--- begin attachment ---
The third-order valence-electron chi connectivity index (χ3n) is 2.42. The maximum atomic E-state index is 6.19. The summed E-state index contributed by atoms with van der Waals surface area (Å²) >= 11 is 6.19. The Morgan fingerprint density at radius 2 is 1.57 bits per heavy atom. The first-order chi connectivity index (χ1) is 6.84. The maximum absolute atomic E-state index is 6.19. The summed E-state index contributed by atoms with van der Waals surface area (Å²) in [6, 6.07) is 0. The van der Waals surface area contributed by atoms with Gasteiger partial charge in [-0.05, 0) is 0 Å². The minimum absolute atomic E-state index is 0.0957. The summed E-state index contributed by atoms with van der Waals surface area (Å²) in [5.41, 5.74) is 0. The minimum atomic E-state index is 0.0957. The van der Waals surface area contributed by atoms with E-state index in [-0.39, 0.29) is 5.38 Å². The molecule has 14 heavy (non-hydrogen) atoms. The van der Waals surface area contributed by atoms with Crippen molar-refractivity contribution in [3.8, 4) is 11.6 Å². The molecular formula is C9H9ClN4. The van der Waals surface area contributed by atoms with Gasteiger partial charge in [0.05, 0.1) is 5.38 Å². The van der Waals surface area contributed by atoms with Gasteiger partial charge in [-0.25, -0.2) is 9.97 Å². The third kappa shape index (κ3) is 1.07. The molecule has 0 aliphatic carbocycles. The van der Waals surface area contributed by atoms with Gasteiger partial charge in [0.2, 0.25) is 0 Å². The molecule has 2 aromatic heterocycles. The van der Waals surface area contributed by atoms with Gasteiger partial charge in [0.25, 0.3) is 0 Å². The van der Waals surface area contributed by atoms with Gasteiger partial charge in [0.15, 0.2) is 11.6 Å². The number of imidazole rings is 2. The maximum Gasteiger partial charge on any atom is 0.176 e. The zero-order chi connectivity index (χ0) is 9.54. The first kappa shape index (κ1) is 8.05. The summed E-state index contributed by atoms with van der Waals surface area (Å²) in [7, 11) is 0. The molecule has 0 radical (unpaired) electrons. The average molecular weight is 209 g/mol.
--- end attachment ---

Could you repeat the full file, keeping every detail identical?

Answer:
The third-order valence-electron chi connectivity index (χ3n) is 2.42. The maximum atomic E-state index is 6.19. The summed E-state index contributed by atoms with van der Waals surface area (Å²) >= 11 is 6.19. The Morgan fingerprint density at radius 2 is 1.57 bits per heavy atom. The first-order chi connectivity index (χ1) is 6.84. The maximum absolute atomic E-state index is 6.19. The summed E-state index contributed by atoms with van der Waals surface area (Å²) in [6, 6.07) is 0. The van der Waals surface area contributed by atoms with Gasteiger partial charge in [-0.05, 0) is 0 Å². The minimum absolute atomic E-state index is 0.0957. The summed E-state index contributed by atoms with van der Waals surface area (Å²) in [5.41, 5.74) is 0. The minimum atomic E-state index is 0.0957. The van der Waals surface area contributed by atoms with E-state index in [-0.39, 0.29) is 5.38 Å². The molecule has 14 heavy (non-hydrogen) atoms. The van der Waals surface area contributed by atoms with Crippen molar-refractivity contribution in [3.8, 4) is 11.6 Å². The molecular formula is C9H9ClN4. The van der Waals surface area contributed by atoms with Gasteiger partial charge in [0.05, 0.1) is 5.38 Å². The van der Waals surface area contributed by atoms with Gasteiger partial charge in [-0.25, -0.2) is 9.97 Å². The third kappa shape index (κ3) is 1.07. The molecule has 0 aliphatic carbocycles. The van der Waals surface area contributed by atoms with Gasteiger partial charge in [0.2, 0.25) is 0 Å². The molecule has 2 aromatic heterocycles. The van der Waals surface area contributed by atoms with Gasteiger partial charge in [0.25, 0.3) is 0 Å². The van der Waals surface area contributed by atoms with Gasteiger partial charge in [0.15, 0.2) is 11.6 Å². The number of imidazole rings is 2. The maximum Gasteiger partial charge on any atom is 0.176 e. The zero-order chi connectivity index (χ0) is 9.54. The first kappa shape index (κ1) is 8.05. The summed E-state index contributed by atoms with van der Waals surface area (Å²) in [7, 11) is 0. The molecule has 0 radical (unpaired) electrons. The average molecular weight is 209 g/mol.